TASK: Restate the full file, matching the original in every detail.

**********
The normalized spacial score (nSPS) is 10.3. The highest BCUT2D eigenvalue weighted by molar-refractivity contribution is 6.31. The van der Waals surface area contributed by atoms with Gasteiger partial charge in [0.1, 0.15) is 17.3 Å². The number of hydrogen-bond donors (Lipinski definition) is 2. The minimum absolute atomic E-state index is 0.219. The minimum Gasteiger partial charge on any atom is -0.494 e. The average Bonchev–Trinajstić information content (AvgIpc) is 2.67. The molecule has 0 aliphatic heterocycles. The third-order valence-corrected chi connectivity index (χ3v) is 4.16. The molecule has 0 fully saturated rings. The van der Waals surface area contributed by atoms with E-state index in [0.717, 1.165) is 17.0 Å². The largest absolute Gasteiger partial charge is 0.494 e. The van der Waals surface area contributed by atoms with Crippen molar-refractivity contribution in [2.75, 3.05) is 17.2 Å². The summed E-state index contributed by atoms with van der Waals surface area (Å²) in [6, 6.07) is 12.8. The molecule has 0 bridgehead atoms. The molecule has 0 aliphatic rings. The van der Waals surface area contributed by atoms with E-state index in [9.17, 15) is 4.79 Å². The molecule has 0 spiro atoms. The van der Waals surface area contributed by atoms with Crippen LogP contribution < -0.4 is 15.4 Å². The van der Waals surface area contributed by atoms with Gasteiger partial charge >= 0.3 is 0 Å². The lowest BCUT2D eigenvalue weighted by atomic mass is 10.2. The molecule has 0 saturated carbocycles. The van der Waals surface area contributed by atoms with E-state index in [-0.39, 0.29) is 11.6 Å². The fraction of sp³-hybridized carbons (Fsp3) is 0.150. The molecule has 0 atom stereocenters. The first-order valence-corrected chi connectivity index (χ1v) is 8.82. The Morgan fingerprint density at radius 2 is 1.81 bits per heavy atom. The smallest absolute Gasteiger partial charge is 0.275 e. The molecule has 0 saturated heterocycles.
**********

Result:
The normalized spacial score (nSPS) is 10.3. The highest BCUT2D eigenvalue weighted by molar-refractivity contribution is 6.31. The van der Waals surface area contributed by atoms with Gasteiger partial charge in [0.1, 0.15) is 17.3 Å². The number of hydrogen-bond donors (Lipinski definition) is 2. The minimum absolute atomic E-state index is 0.219. The minimum Gasteiger partial charge on any atom is -0.494 e. The average Bonchev–Trinajstić information content (AvgIpc) is 2.67. The molecule has 0 aliphatic heterocycles. The third-order valence-corrected chi connectivity index (χ3v) is 4.16. The molecule has 0 fully saturated rings. The van der Waals surface area contributed by atoms with E-state index in [0.717, 1.165) is 17.0 Å². The largest absolute Gasteiger partial charge is 0.494 e. The van der Waals surface area contributed by atoms with Crippen molar-refractivity contribution in [2.75, 3.05) is 17.2 Å². The summed E-state index contributed by atoms with van der Waals surface area (Å²) in [6, 6.07) is 12.8. The molecule has 0 bridgehead atoms. The molecule has 0 aliphatic rings. The van der Waals surface area contributed by atoms with E-state index in [9.17, 15) is 4.79 Å². The molecule has 0 spiro atoms. The van der Waals surface area contributed by atoms with Crippen LogP contribution < -0.4 is 15.4 Å². The van der Waals surface area contributed by atoms with Gasteiger partial charge >= 0.3 is 0 Å². The lowest BCUT2D eigenvalue weighted by atomic mass is 10.2. The molecule has 0 saturated carbocycles. The van der Waals surface area contributed by atoms with E-state index in [-0.39, 0.29) is 11.6 Å². The fraction of sp³-hybridized carbons (Fsp3) is 0.150. The molecule has 0 atom stereocenters. The first-order valence-corrected chi connectivity index (χ1v) is 8.82. The Morgan fingerprint density at radius 2 is 1.81 bits per heavy atom. The smallest absolute Gasteiger partial charge is 0.275 e. The molecule has 0 saturated heterocycles.